Please note that this section of the website is aimed at current and potential Suzuki teachers and trainees. If you would like to find a Suzuki teacher for your child(ren), please visit the PARENTS section of the website and click on 'How To Choose A Teacher'.
How is Suzuki teaching different?
Becoming a Suzuki teacher will start where your instrumental course of study left off. The Teacher Training Course will include further work on your own instrument, including learning the Suzuki repertoire which you will be expected to play in full before you are accredited to teach. In addition to this, you will also receive instruction on HOW TO TEACH and the BUSINESS SKILLS required for music teachers.
Apart from the teacher training itself, being a Suzuki teacher is not a lone profession but includes you in part of a close community. You can join other teachers as much or as little as you choose. Should you want to join a group or be part of a course or workshop, the opportunity is always there.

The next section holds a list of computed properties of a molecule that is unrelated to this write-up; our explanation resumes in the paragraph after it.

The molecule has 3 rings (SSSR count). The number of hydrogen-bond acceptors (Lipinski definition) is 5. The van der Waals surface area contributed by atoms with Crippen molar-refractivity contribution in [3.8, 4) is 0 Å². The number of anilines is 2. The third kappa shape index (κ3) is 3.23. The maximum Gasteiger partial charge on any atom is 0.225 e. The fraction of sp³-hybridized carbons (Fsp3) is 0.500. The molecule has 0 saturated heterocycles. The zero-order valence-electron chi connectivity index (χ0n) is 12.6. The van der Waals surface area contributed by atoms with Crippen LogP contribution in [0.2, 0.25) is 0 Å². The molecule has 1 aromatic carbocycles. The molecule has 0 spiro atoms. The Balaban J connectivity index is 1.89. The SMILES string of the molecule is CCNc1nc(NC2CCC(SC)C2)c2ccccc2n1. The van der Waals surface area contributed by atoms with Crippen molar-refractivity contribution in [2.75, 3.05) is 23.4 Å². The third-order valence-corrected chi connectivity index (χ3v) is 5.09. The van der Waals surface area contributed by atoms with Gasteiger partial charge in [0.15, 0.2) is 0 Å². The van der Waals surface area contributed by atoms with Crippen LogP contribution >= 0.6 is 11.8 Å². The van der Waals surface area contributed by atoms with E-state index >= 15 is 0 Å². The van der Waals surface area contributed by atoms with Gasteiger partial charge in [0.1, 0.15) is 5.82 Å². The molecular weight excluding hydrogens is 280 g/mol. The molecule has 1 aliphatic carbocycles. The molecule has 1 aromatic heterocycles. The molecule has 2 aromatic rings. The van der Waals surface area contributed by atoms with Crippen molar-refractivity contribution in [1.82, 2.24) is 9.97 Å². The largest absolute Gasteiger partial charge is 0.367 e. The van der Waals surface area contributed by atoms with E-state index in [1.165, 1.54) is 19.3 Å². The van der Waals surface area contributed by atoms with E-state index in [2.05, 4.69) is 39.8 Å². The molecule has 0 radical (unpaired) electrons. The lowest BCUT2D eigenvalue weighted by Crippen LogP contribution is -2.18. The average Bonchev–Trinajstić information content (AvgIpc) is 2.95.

The children you will teach are also part of a community. The inclusion of parents in the learning process of the child, the addition of group lessons and the opportunity for all Suzuki students to join concerts, workshops and camps, makes the drop out rate extremely low and the results, in terms of musical ability, extremely high.
Suzuki in Piano Professional
A special Suzuki issue of EPTA's termly magazine, Piano Professional, has been published in January 2007. The publication contains articles covering different aspects of the Suzuki approach, including Suzuki in schools and working with children with special needs, as well as debates on controversial topics such as nurture and nature, parental involvement, sound before symbol, and group versus individual lessons. To view these articles, written by a dozen Suzuki teachers, parents and children, click on the link below.
EPTA Piano Professional, January 2007, edited by Jenny Macmillan